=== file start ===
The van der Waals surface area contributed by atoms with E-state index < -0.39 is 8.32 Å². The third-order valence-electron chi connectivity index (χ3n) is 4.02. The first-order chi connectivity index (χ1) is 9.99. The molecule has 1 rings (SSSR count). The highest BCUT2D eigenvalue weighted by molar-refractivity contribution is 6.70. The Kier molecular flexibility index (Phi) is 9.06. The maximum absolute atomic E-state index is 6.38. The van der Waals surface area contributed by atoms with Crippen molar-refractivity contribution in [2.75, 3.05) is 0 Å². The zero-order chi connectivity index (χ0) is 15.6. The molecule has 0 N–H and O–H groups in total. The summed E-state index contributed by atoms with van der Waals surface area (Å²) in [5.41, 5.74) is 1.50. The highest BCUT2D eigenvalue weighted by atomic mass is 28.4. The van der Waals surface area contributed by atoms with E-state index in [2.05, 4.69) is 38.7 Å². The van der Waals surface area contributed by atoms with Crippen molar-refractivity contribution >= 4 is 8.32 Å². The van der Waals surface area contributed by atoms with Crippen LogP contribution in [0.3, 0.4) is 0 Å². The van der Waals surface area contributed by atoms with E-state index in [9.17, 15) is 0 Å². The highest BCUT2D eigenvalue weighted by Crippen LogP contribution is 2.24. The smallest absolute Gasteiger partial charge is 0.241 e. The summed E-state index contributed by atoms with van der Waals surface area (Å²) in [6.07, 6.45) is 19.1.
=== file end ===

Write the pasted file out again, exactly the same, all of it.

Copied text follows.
The van der Waals surface area contributed by atoms with E-state index < -0.39 is 8.32 Å². The third-order valence-electron chi connectivity index (χ3n) is 4.02. The first-order chi connectivity index (χ1) is 9.99. The molecule has 1 rings (SSSR count). The highest BCUT2D eigenvalue weighted by molar-refractivity contribution is 6.70. The Kier molecular flexibility index (Phi) is 9.06. The maximum absolute atomic E-state index is 6.38. The van der Waals surface area contributed by atoms with Crippen molar-refractivity contribution in [2.75, 3.05) is 0 Å². The zero-order chi connectivity index (χ0) is 15.6. The molecule has 0 N–H and O–H groups in total. The summed E-state index contributed by atoms with van der Waals surface area (Å²) in [5.41, 5.74) is 1.50. The highest BCUT2D eigenvalue weighted by atomic mass is 28.4. The van der Waals surface area contributed by atoms with E-state index in [2.05, 4.69) is 38.7 Å². The van der Waals surface area contributed by atoms with Crippen molar-refractivity contribution >= 4 is 8.32 Å². The van der Waals surface area contributed by atoms with Crippen LogP contribution in [0.3, 0.4) is 0 Å². The van der Waals surface area contributed by atoms with E-state index in [9.17, 15) is 0 Å². The highest BCUT2D eigenvalue weighted by Crippen LogP contribution is 2.24. The smallest absolute Gasteiger partial charge is 0.241 e. The summed E-state index contributed by atoms with van der Waals surface area (Å²) in [6.07, 6.45) is 19.1.